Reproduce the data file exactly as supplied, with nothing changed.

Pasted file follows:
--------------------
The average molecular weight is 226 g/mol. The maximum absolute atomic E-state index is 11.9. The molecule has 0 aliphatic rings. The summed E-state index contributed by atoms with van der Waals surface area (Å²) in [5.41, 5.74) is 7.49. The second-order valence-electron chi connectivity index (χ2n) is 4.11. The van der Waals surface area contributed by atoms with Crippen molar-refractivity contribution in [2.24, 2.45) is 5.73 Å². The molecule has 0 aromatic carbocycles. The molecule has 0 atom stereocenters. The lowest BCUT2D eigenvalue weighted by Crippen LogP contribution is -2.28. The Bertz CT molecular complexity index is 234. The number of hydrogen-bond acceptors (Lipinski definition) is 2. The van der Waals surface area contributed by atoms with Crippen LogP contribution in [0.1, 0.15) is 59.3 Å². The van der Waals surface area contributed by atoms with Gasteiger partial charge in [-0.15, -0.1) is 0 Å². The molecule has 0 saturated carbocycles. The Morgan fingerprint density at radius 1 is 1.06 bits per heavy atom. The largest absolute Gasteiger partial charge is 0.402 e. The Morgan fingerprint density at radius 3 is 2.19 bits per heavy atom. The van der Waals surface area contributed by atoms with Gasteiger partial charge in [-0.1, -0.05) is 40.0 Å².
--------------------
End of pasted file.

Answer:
The average molecular weight is 226 g/mol. The maximum absolute atomic E-state index is 11.9. The molecule has 0 aliphatic rings. The summed E-state index contributed by atoms with van der Waals surface area (Å²) in [5.41, 5.74) is 7.49. The second-order valence-electron chi connectivity index (χ2n) is 4.11. The van der Waals surface area contributed by atoms with Crippen molar-refractivity contribution in [2.24, 2.45) is 5.73 Å². The molecule has 0 aromatic carbocycles. The molecule has 0 atom stereocenters. The lowest BCUT2D eigenvalue weighted by Crippen LogP contribution is -2.28. The Bertz CT molecular complexity index is 234. The number of hydrogen-bond acceptors (Lipinski definition) is 2. The van der Waals surface area contributed by atoms with Crippen LogP contribution in [0.1, 0.15) is 59.3 Å². The van der Waals surface area contributed by atoms with Gasteiger partial charge in [-0.15, -0.1) is 0 Å². The molecule has 0 saturated carbocycles. The Morgan fingerprint density at radius 1 is 1.06 bits per heavy atom. The largest absolute Gasteiger partial charge is 0.402 e. The Morgan fingerprint density at radius 3 is 2.19 bits per heavy atom. The van der Waals surface area contributed by atoms with Gasteiger partial charge in [-0.1, -0.05) is 40.0 Å².